Wet’suwet’en members sue RCMP and Coastal GasLink for alleged harassment and intimidation

Members of the Wet’suwet’en Nation are suing the RCMP and Coastal GasLink for alleged harassment they claim to have suffered at the hands of police and private security overstepping the boundaries of an injunction guaranteeing the construction of a controversial pipeline.

In a notice of civil claim filed in B.C. Supreme Court Wednesday, two elders and one of the leaders of the protests against Coastal GasLink say they’ve been subject to a “relentless campaign of harassment and intimidation” on unceded territory adjacent to a forest road leading to the pipeline worksite.

Janet Williams, Lawrence Bazil and Molly Wickham — known as Sleydo’ — claim the courts gave Coastal GasLink an injunction protecting access through the road, but that order doesn’t allow police to stop Wet’suwet’en people from “using, occupying and residing on their land.”

“There’s quite a stark contrast from enforcing an injunction and being on the territory for a specific legal reason and engaging in the kinds of behaviour that they have 24 hours a day, seven days a week for the last over three months now,” Wickham told the CBC.

“We’re seeking damages from all of these companies for the duress and the psychological harm and the infringement of our right to be on our territory and engage in cultural practices.”

‘It does not impede traffic’

The 32-page notice of civil claim centres on two locations along the remote Morice Forest Service Road — Lamprey Village and the Gidimt’en checkpoint.

The road leads to the site where Coastal GasLink is building a 670-kilometre-long natural gas pipeline spanning from near Dawson Creek in the east to Kitimat in the west.

Sleydo’ Molly Wickham is one of three members of the Wet’suwet’en Nation suing RCMP and Coastal GasLink over alleged harassment they claim they have suffered through police and security officers overstepping the boundaries of an injunction. (Jason Proctor/Zoom)

The company has signed benefit agreements with 20 band councils along the project’s route. But Wet’suwet’en hereditary leadership says band councils do not have authority over land beyond reserve boundaries.

The company obtained injunctions in 2018 and 2019 preventing supporters of the hereditary chiefs from blocking road access to the site.

According to the notice of claim, the Gidimt’en checkpoint was created in December 2018 in a pullout 10 metres to the south of the Morice Forest Service Road as an “important symbol of the Wet’suwet’en resistance to the pipeline project.”

The claim says the checkpoint is comprised of at least a dozen buildings including cabins, canvas tents and cooking facilities. 

Lamprey Village sits about 500 metres to the east, and is being “occupied by members of the Gidimt’en clan in an effort to re-establish a presence on their traditional territory.”

The lawsuit says the checkpoint is home to Williams and Bazil and “a place of regular cultural practice” for Wickham.

“The Gidimt’en checkpoint in no way impedes travel along the [road],” the claim says.

“Lamprey Village is barely visible from the [road]. It does not impede traffic along the [road] at all.”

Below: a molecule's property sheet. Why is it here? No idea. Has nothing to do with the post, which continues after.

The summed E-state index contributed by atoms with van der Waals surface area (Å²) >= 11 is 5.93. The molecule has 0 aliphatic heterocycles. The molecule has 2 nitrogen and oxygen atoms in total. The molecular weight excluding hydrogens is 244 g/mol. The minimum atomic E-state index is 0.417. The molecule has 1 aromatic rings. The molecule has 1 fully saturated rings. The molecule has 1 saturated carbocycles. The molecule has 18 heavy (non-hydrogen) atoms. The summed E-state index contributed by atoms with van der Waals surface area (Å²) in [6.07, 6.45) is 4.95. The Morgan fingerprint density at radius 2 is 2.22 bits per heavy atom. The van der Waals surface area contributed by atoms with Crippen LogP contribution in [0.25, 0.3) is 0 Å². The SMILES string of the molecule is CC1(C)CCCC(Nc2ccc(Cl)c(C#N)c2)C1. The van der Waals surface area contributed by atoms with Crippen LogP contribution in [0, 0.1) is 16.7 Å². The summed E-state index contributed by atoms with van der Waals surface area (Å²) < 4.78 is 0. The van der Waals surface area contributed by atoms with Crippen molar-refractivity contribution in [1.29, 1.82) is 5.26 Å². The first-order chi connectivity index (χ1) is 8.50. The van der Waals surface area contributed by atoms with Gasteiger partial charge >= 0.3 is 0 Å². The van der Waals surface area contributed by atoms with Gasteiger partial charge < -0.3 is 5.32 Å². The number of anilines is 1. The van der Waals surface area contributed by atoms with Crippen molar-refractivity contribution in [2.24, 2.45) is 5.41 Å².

‘An effort to suppress lawful activity’

The lawsuit claims that police, Coastal GasLink, a security company and a subcontractor have conspired by routinely sharing information, video footage and photographs as part of a “joint effort” to force the protestors away.

The court document cites incidents beginning last February that include entering the disputed areas several times a day, demanding photo identification, “shining high beams and spotlights into residential buildings at all hours of the night,” seizing equipment and property and conducting unlawful arrests and detentions.

Coastal GasLink’s gas pipeline crosses about 625 rivers, creeks, waters, streams and lakes on its 670-kilometre route across northern B.C. (CBC News)

“They have been unreasonable and excessive, discriminatory on the basis of race, malicious and an abuse of police powers,” the lawsuit says. 

“They represent an effort to suppress lawful activity and the assertion of Indigenous rights and title.”

Wickham is one of 10 protesters currently waiting to find out if the B.C. Prosecution Service plans to move ahead with contempt charges stemming from alleged breaches of the service road injunction last fall.

Earlier this month, the Crown decided it would charge 15 other protesters with contempt, but requested until July 7 to decide if Wickham and nine others will also face trial.

In an interview with the CBC, Wickham said the lawsuit filed this week presents a different — but related — issue to the injunction battle.

“There they could claim that they had the legal authority to come in and make arrests based on the enforcement of the injunction,” she said.

“When they’ve been coming into the village sites, they have no legal authority to be doing that. They don’t have any jurisdiction to be coming into our private residences, our private home sites. And so that’s been something we’ve been asking them the whole time is — ‘What is your authority to be here?'”

The notice of civil claim says officers have asserted their right to be on “Crown land” or “checking to ensure nobody was breaching conditions.”

In a statement, a police spokesperson said RCMP have not been served with the claim yet, but would provide “an official response through the civil court process” when they receive a copy.

Coastal GasLink has yet to respond to the lawsuit.

None of the claims have been proven in court.

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